Farm O’Vita was originally a cattle farm and owned by the Nebe Family since 1926. The current owner of O’Vita, Claus Nebe, took over the farm in 1958 after his father had died. Claus Nebe then decided to live his youth dream and developed the current game and hunting farm. This is how Ongombeanavita became one of the first hunting farms in former South West Africa. When its first trophy hunters arrived from Europe in 1963 a lot still had to be done on the 10.000 ha farm. Formerly endemic game species had to be reintroduced, game-proof fencing to be erected, natural water spots in the form of dams (bowl dams and small dams) to be constructed. However, all these things were put in place and the project materialized. Meanwhile there are 20 water spots on O’Vita. The last cattle were sold in 1980 and in 1985 an important step forward was made: O’Vita was recognized as the first commercial game farm in Namibia and Claus Nebe’s dream had become a reality.
Ongombe Ja Navita - Where the name comes from
The phrase itself is part of a special language in Herero culture, which would be spoken or sung by old women giving ritual respect to an honoured man at his funeral.
‘Ongombe’ on its own means ‘cattle’, but when it is put together with the other words, it speaks of a special or sacred cow, which would probably have been the first purchase of a very important man. This cow becomes almost priceless and would never be slaughtered unless the man fell on incredibly hard times. In fact, over the years, the animal comes to represent the status of the man, and to symbolise his material and ideological achievements. The fact, that a place has been named after a cow in this specially reserved language shows that its owner was a man of great standing in the community: a role model or hero.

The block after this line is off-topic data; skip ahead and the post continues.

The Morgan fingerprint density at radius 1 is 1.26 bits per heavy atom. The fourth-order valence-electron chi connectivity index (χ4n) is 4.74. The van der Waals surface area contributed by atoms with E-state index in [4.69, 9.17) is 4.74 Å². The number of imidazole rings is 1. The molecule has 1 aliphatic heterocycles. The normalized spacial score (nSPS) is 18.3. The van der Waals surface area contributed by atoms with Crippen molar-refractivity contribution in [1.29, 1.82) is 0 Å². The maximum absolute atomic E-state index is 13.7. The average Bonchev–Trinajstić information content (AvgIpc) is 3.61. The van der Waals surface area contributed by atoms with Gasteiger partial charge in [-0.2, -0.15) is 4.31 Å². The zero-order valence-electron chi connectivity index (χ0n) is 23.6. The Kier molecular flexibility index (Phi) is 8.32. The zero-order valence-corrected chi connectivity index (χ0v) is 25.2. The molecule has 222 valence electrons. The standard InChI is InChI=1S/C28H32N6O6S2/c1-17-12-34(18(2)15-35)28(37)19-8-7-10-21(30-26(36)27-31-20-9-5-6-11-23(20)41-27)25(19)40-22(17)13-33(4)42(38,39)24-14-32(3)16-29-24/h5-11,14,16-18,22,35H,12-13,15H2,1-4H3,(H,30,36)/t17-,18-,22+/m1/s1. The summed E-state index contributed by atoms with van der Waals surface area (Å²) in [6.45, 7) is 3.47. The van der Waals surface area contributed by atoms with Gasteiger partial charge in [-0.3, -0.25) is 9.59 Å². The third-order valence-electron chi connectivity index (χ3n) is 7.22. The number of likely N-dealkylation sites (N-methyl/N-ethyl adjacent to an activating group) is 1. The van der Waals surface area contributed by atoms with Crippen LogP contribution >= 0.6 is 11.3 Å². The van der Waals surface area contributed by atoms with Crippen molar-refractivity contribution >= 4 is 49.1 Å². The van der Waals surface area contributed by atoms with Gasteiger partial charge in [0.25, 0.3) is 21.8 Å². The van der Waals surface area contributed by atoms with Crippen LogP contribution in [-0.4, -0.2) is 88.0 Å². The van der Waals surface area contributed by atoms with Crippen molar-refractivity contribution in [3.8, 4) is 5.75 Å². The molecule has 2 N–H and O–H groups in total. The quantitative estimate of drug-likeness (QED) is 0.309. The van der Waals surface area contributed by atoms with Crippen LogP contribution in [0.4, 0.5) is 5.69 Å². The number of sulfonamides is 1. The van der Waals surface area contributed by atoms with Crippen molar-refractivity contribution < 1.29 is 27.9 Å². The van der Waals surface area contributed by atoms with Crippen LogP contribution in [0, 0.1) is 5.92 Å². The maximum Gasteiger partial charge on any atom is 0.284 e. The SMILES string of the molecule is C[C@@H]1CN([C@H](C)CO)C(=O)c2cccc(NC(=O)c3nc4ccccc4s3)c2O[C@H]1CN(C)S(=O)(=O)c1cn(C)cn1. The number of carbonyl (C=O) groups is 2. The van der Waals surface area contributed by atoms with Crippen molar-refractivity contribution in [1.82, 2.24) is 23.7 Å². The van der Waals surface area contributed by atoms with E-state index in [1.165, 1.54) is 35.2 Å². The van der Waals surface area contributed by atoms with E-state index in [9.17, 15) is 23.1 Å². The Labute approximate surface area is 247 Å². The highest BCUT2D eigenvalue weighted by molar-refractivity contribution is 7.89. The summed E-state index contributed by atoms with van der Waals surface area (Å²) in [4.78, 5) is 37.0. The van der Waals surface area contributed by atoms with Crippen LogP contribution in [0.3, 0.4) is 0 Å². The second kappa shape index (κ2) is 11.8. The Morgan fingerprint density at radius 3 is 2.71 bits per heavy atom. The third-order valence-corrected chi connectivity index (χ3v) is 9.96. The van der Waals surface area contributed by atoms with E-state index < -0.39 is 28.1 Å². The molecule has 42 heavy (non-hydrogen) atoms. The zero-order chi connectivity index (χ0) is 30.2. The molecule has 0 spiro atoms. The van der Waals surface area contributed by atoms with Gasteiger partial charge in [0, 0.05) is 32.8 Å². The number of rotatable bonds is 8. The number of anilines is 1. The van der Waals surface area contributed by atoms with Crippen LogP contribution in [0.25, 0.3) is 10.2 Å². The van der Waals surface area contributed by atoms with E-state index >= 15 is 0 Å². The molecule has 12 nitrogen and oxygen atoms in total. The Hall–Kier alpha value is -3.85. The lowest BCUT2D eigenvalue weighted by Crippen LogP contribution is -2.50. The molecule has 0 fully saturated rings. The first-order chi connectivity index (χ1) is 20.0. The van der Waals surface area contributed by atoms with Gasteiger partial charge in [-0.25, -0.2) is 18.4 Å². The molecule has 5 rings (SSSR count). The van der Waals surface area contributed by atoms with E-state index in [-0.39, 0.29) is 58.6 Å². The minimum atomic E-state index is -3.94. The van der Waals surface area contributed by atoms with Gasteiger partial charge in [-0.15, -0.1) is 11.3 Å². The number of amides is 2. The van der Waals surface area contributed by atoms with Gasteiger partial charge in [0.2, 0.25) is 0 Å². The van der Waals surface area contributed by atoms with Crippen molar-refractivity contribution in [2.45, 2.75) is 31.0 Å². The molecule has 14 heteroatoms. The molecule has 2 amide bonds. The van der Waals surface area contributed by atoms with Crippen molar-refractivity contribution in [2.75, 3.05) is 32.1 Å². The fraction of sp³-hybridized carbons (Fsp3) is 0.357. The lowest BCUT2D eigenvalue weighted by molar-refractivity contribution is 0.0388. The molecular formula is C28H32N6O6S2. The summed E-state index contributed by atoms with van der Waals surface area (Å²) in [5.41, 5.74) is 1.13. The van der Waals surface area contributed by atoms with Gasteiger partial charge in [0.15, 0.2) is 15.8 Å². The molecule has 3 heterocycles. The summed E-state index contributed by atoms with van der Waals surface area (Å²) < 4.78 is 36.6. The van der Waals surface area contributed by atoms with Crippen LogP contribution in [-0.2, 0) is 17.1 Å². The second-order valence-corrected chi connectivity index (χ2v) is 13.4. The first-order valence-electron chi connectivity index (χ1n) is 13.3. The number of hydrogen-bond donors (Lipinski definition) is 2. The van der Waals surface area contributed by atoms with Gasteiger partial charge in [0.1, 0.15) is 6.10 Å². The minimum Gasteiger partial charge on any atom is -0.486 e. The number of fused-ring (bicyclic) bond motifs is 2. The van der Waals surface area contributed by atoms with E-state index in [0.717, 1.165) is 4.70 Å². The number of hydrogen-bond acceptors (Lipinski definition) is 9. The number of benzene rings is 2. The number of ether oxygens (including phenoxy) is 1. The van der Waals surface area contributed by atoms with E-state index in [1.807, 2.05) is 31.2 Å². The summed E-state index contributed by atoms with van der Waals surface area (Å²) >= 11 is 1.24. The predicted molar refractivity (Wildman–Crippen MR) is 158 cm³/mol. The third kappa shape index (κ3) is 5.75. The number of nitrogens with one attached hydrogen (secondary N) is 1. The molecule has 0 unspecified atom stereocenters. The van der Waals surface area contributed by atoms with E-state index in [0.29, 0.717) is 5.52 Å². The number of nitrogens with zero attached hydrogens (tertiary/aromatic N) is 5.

The rest of the phrase tells us to whom the cow belonged. Navita is an old hero of the Herero culture, who dwelled and moved around the Okahandja-Mount Etjo-Omaruru region from about 1863. He was a highly respected, wealthy man known for his heroism in opening up the central-western region of Namibia to the Herero nation. He was the chief of a clan, ruling over several counsellors and headmen. In claiming the land for the Hereros, he fought against Bushmen and probably Damara groups who occupied the region prior to his arrival. Ongombe Ja Navita was the piece of land on which he lived until he died, and though the exact date of his death is unknown, it was certainly prior to the death of Chief Maherero in 1890.